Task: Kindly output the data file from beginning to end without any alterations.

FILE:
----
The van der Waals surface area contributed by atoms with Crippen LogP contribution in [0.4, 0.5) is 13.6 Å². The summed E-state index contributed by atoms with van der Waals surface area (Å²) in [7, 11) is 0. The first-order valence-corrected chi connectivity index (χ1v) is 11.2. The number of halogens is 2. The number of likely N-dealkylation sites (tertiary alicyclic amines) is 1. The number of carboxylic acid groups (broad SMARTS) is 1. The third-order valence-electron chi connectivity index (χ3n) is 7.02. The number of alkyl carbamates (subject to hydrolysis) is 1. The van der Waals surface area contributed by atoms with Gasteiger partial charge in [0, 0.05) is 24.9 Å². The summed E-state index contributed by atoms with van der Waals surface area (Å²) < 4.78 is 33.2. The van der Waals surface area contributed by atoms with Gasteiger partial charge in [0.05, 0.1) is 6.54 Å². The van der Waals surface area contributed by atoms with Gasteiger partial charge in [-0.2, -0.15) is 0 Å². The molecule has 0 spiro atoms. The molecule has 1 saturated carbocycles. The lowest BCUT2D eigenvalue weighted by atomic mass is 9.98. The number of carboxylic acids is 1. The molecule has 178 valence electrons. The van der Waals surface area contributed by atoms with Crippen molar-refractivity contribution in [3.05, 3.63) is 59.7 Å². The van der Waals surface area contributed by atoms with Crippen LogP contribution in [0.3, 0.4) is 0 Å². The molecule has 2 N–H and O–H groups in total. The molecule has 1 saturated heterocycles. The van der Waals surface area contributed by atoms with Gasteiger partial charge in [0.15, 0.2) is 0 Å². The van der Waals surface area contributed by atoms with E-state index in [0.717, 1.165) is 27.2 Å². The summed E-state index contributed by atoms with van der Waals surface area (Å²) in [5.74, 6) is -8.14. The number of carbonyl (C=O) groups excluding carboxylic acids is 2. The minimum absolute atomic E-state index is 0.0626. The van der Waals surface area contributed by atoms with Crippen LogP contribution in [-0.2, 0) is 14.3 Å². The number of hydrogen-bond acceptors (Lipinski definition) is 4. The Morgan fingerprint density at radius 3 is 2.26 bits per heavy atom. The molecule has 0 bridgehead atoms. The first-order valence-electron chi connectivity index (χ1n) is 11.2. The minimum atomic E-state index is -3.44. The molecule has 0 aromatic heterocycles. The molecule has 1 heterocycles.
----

The van der Waals surface area contributed by atoms with Crippen LogP contribution in [0.4, 0.5) is 13.6 Å². The summed E-state index contributed by atoms with van der Waals surface area (Å²) in [7, 11) is 0. The first-order valence-corrected chi connectivity index (χ1v) is 11.2. The number of halogens is 2. The number of likely N-dealkylation sites (tertiary alicyclic amines) is 1. The number of carboxylic acid groups (broad SMARTS) is 1. The third-order valence-electron chi connectivity index (χ3n) is 7.02. The number of alkyl carbamates (subject to hydrolysis) is 1. The van der Waals surface area contributed by atoms with Gasteiger partial charge in [0, 0.05) is 24.9 Å². The summed E-state index contributed by atoms with van der Waals surface area (Å²) < 4.78 is 33.2. The van der Waals surface area contributed by atoms with Gasteiger partial charge in [0.05, 0.1) is 6.54 Å². The van der Waals surface area contributed by atoms with Gasteiger partial charge in [-0.2, -0.15) is 0 Å². The molecule has 0 spiro atoms. The molecule has 1 saturated carbocycles. The lowest BCUT2D eigenvalue weighted by atomic mass is 9.98. The number of carboxylic acids is 1. The molecule has 178 valence electrons. The van der Waals surface area contributed by atoms with Crippen molar-refractivity contribution in [3.05, 3.63) is 59.7 Å². The van der Waals surface area contributed by atoms with Crippen LogP contribution in [0.3, 0.4) is 0 Å². The molecule has 2 N–H and O–H groups in total. The molecule has 1 saturated heterocycles. The van der Waals surface area contributed by atoms with Gasteiger partial charge in [0.15, 0.2) is 0 Å². The van der Waals surface area contributed by atoms with E-state index in [0.717, 1.165) is 27.2 Å². The summed E-state index contributed by atoms with van der Waals surface area (Å²) in [5.74, 6) is -8.14. The number of carbonyl (C=O) groups excluding carboxylic acids is 2. The minimum absolute atomic E-state index is 0.0626. The van der Waals surface area contributed by atoms with Crippen LogP contribution in [-0.2, 0) is 14.3 Å². The number of hydrogen-bond acceptors (Lipinski definition) is 4. The Morgan fingerprint density at radius 3 is 2.26 bits per heavy atom. The molecule has 0 bridgehead atoms. The first-order valence-electron chi connectivity index (χ1n) is 11.2. The minimum atomic E-state index is -3.44. The molecule has 0 aromatic heterocycles. The molecule has 1 heterocycles.